Representatives of the Digital Coast partnership at a meeting held in May in Charleston, S.C. Current partners include the American Planning Association, Association of State Floodplain Managers, Coastal States Organization, National Association of Counties, National States Geographic Information Council, The Nature Conservancy, Urban Land Institute, National Estuarine Research Reserve Association, and NOAA.
NOAA's Digital Coast, an online information resource that provides the data, tools, and training most needed by coastal communities, is now even easier to use. A wide range of resources are available that include Light Detection and Ranging (LIDAR) data, guidance for local inundation mapping, and Stories from the Field descriptions, which document uses of Digital Coast resources.
User recommendations prompted this year's site redesign and led to performance measures being exceeded. The top five products in each of the major content categories are now available from the home page, and the sorting function on the data and tool pages makes finding the right resource even easier. The new Digital Coast Data Registry enhances the user's ability to discover all the ways in which data sets are available and to find additional data sets that may be of interest. Since these data sets are hosted from a variety of authoritative sources, users are saved the work of searching many disparate sites for information.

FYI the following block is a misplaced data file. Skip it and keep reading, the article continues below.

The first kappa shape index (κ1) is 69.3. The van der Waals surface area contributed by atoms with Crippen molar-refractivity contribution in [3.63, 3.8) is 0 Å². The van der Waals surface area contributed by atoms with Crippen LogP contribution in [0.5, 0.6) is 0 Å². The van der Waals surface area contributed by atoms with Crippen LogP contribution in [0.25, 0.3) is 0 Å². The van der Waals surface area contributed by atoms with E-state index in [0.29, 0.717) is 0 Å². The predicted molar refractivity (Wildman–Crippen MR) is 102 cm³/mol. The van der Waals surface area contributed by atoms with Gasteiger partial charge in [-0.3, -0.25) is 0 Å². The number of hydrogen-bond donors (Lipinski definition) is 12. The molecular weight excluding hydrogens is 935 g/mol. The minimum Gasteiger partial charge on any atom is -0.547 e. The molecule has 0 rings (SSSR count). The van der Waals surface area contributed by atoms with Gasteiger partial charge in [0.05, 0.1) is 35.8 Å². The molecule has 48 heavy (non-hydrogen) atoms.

The NOAA Coastal Services Center provides trainings in person, online, and via webinars and guides. The training subject matter is wide-ranging and includes topics such as technical skills, effective projects, working with people, climate adaptation, coastal hazards, coastal conservation, and community resilience.
Officials charged with the management of coastal resources and communities continue to benefit from the courses offered by the NOAA Coastal Services Center, with 98 percent saying that they would recommend the courses to other coastal professionals. In the past fiscal year, 46 training courses plus 13 web-based courses were conducted for people in 37 states and territories. Through these opportunities, over 1,200 people were trained in social sciences, geospatial technologies, and coastal issues such as preparing for climate change. New topics were added this year on deriving shoreline data, restoration project design, and grants management.
The NOAA Coastal Services Center received Esri's 2013 Special Achievement in GIS Award for three story maps that illustrate flood resilience opportunities in the Great Lakes using spatial data, graphics, and concise messages. These maps will help coastal planners communicate the benefits of protecting and restoring coastal habitats. Developed in collaboration with Esri and the Association of State Floodplain Managers (ASFPM) from Esri templates, the story maps were customized for three Wisconsin counties: Ozaukee, Sheboygan, and Brown. The maps are part of an online Great Lakes Coastal Resilience Planning Guide by ASFPM and the Digital Coast partnership, funded by the U.S. Environmental Protection Agency’s Great Lakes Restoration Initiative.
The U.S. Census Bureau provides some of the most sought-after data in the nation. NOAA's Economics: National Ocean Watch (ENOW) website delivers the data from this agency that are most important to coastal resource managers. The ENOW data set now includes 2010 data for individual coastal counties, states, regions, and the coastal United States. ENOW uses common economic indicators such as employment, wages, and gross domestic product to describe six economic sectors that depend on the ocean and Great Lakes. The new ENOW Data Wizard is making the task of finding data even easier. Users can download or copy data for individual coastal counties, states, regions, or the coastal United States.